If gun ownership breeds higher gun violence, then countries with higher gun ownership should have higher gun violence, right? Well, it certainly seems to be the case with the United States. They have the highest civilian gun ownership rate in the world and one of the highest firearm homicide rates.
But it’s not that easy.
Take Iraq, for example. They have the highest firearm homicide rate in the world, but they’re 7th for gun ownership. Uruguay is 3rd for homicide but 8th for ownership. Finland, Cyprus, Saudi Arabia, Switzerland, and UK come in 4th, 5th, 6th, 10th, and 11th for ownership but don’t even make the top 12 for homicide.
But what about Canada? They have lots of gun control and are pretty safe, right? Well, that’s where it gets interesting.
Canada ranks higher in homicide than it does in ownership. They are the first country to buck the trend. Even the US ranks lower on homicide than it does on ownership. Canada has the 5th highest gun homicide rate in the world despite coming in 9th place for ownership.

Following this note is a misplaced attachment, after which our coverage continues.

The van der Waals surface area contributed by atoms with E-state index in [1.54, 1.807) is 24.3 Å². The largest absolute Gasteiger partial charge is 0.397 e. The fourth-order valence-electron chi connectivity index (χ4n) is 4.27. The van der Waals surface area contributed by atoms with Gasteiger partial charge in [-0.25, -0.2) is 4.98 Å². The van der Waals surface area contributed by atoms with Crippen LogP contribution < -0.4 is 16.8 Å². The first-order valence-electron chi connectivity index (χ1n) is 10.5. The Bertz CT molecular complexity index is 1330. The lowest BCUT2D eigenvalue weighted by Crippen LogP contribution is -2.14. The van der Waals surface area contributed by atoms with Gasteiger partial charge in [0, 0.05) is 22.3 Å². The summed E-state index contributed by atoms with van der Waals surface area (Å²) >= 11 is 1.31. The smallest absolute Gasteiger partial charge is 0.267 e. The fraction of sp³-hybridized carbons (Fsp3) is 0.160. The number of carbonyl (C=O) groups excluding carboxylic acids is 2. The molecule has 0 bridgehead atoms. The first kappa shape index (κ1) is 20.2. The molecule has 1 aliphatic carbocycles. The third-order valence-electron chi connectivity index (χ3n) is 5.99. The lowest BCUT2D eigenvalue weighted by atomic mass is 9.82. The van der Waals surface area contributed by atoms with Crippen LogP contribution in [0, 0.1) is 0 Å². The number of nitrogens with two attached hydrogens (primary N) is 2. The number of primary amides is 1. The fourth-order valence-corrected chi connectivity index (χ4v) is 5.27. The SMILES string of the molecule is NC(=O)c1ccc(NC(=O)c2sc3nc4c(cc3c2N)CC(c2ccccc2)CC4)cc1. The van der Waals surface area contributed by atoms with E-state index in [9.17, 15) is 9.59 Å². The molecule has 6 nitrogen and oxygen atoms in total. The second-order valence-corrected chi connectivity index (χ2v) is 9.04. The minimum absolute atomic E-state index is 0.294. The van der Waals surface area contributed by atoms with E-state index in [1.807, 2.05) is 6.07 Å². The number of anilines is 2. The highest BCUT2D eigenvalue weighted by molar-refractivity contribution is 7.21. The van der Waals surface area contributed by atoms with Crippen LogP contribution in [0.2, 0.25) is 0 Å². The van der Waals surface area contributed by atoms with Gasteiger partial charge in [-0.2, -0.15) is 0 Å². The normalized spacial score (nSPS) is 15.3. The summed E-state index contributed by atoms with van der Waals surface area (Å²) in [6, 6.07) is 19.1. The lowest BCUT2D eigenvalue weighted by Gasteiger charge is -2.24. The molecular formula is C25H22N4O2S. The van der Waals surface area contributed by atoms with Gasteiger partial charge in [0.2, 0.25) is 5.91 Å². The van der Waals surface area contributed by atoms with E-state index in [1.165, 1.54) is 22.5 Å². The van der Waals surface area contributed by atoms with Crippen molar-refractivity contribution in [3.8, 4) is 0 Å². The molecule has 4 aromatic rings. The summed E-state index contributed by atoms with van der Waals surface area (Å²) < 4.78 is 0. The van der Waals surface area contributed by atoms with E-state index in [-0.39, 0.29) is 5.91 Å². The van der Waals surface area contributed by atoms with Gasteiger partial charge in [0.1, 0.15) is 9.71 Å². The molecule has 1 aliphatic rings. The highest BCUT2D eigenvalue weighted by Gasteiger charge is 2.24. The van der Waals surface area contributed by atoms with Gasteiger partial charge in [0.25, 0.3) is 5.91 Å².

But that’s not all.
France doesn’t even make the top 14 countries in gun ownership, but it is 6th in gun homicide. Kuwait is 12th in ownership but 7th in homicide. New Zealand is 8th in homicide, but 14th in ownership. Germany is at 11th place in ownership but 9th in homicide.
In fact, out of the 14 countries with the highest gun ownership rate, only Iceland ranks equally in ownership and homicide, and 12th place.
Gun ownership isn’t the problem. And gun control, obviously, isn’t the solution.